Optare, which has 500 staff and has just opened a state-of-the-art bus assembly plant at Sherburn-in-Elmet, warned recently it was unlikely to continue trading without the tie-up.
The Indian bus maker owned by the Hinduja Group holds a 26% stake in Optare and will treble it to 75% under a share placing that will provide Optare with access to a £12 million credit line.
The proposal received overwhelming support in a vote involving 70% of shareholders. The deal had looked in danger over Christmas after rival Alexander Dennis, which is backed by Stagecoach founder Sir Brian Souter, requested information on a potential takeover.
However, it walked away after Ashok Leyland said it had no intention of selling its shares in Optare to “anyone at any price”.
Optare chief executive Jim Sumner said today: “This is a real vote of confidence in both Optare and Ashok.
“Even though the plan has involved diluting current shareholders, it is recognised that this deal is in the best interests of the business long term and secures its future within one of the world’s top five bus makers.”
The bus building industry has been impacted by a lack of trade credit insurance, which along with higher levels of export business, has placed “considerable pressure” on Optare’s working capital requirements.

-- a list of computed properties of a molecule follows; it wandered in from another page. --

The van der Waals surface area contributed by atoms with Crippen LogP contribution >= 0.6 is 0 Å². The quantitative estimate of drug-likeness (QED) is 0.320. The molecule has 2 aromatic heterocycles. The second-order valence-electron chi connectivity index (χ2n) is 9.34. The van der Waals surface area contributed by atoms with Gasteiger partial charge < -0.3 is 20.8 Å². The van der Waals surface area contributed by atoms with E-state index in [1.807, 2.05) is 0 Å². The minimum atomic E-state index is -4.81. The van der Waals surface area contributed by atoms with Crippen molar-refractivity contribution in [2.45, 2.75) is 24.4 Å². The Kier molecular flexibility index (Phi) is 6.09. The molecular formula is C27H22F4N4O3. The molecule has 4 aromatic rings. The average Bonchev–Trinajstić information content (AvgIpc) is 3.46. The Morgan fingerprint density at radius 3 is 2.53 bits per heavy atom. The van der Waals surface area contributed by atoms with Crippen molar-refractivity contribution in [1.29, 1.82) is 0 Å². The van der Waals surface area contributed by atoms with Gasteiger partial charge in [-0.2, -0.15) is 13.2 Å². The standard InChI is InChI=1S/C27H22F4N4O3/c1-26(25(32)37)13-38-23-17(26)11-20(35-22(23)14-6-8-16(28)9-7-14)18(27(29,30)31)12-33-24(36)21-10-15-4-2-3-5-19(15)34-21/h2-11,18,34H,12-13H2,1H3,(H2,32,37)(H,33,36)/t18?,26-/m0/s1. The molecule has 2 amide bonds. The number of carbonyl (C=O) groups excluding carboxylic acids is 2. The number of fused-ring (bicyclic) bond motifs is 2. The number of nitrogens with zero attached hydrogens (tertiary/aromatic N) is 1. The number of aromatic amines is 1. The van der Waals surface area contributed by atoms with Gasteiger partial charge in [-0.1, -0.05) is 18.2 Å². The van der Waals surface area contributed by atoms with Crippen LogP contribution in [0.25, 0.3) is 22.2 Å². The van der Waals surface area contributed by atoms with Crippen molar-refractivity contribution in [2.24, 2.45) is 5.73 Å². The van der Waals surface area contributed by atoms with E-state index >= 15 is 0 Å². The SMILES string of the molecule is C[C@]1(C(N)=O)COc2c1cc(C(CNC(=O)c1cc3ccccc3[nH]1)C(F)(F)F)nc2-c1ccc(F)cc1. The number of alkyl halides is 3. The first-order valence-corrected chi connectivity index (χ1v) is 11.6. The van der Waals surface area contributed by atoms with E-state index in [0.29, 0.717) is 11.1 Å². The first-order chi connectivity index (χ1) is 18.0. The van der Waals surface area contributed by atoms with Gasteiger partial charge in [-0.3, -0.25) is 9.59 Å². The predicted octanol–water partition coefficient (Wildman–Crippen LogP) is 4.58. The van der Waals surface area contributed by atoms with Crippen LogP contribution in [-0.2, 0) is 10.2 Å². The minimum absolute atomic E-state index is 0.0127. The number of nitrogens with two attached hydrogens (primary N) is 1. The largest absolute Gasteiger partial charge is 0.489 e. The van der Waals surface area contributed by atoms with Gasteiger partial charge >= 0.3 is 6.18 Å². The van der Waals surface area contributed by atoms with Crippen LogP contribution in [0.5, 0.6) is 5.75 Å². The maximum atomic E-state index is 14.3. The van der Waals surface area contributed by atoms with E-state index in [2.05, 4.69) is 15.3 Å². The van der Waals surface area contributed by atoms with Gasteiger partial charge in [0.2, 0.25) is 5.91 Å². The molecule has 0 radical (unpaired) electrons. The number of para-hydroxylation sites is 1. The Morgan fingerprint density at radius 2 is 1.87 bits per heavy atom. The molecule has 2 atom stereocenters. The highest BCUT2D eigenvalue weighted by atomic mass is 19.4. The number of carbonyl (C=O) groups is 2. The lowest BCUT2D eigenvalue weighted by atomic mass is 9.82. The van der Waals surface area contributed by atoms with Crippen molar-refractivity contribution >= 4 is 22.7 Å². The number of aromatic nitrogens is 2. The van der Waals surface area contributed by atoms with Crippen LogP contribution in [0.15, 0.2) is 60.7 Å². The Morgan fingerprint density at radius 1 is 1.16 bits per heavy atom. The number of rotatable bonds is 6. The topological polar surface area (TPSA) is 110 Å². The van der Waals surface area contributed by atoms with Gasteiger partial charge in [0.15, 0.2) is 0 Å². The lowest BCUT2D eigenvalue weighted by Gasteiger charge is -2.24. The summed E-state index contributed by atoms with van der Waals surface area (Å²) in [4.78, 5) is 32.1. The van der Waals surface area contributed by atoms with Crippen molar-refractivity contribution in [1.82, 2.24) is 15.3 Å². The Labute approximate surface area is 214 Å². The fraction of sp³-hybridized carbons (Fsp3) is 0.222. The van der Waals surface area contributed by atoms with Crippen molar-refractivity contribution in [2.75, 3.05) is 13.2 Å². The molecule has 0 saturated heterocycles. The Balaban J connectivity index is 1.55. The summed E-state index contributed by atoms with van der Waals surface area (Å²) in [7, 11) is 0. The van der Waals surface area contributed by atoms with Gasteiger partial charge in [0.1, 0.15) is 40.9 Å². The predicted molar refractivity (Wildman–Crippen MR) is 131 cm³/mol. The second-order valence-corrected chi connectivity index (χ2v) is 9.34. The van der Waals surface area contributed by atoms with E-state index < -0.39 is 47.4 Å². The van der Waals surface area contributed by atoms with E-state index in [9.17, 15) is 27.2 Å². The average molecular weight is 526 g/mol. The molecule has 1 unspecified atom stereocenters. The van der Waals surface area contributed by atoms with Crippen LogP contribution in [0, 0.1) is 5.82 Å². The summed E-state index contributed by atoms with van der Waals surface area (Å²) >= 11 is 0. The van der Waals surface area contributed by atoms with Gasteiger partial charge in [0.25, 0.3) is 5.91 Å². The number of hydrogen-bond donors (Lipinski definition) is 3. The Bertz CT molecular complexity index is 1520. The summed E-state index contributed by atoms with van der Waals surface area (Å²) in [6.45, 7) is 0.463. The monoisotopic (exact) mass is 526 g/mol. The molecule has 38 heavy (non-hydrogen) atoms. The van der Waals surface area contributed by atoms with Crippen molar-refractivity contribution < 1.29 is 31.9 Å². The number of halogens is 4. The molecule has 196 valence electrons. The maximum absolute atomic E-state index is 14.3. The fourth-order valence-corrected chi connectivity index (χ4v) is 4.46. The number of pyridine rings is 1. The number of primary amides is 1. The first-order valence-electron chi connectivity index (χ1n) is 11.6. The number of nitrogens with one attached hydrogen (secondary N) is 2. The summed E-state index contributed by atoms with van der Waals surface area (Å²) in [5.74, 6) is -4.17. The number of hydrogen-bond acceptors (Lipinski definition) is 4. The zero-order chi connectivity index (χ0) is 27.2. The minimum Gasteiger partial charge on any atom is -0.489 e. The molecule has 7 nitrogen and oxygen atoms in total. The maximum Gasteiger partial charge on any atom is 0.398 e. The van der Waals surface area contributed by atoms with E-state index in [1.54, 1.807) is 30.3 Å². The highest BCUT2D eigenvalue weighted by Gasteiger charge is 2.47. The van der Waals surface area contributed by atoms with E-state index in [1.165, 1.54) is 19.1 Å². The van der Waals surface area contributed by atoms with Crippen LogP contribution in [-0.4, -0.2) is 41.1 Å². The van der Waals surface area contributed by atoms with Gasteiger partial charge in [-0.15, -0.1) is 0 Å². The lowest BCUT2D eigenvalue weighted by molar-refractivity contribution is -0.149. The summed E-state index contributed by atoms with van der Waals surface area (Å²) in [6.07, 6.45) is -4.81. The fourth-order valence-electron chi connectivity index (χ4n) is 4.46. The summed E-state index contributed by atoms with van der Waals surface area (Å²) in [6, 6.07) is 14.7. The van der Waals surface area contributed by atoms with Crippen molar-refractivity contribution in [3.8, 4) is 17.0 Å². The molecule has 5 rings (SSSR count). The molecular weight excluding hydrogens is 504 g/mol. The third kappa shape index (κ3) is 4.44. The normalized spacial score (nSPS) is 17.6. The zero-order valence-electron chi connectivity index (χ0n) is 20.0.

It told shareholders before Christmas: “To support the company going forward the business requires banking facilities and headroom that is substantially higher than the present arrangements.”
Optare, which was established out of the former Leyland Bus business Charles H Roe in 1985, has an order book worth £59 million after it recently unveiled a contract to supply 190 of its Solo SR midibuses to Cape Town in South Africa.
Components will be supplied by Optare and assembled by South African firm Busmark 2000 at a new plant in Cape Town.
The current order book, which compares to £34 million in January, stands to get a further boost following the Government’s recent announcement of a further round of ‘green’ bus funding from April.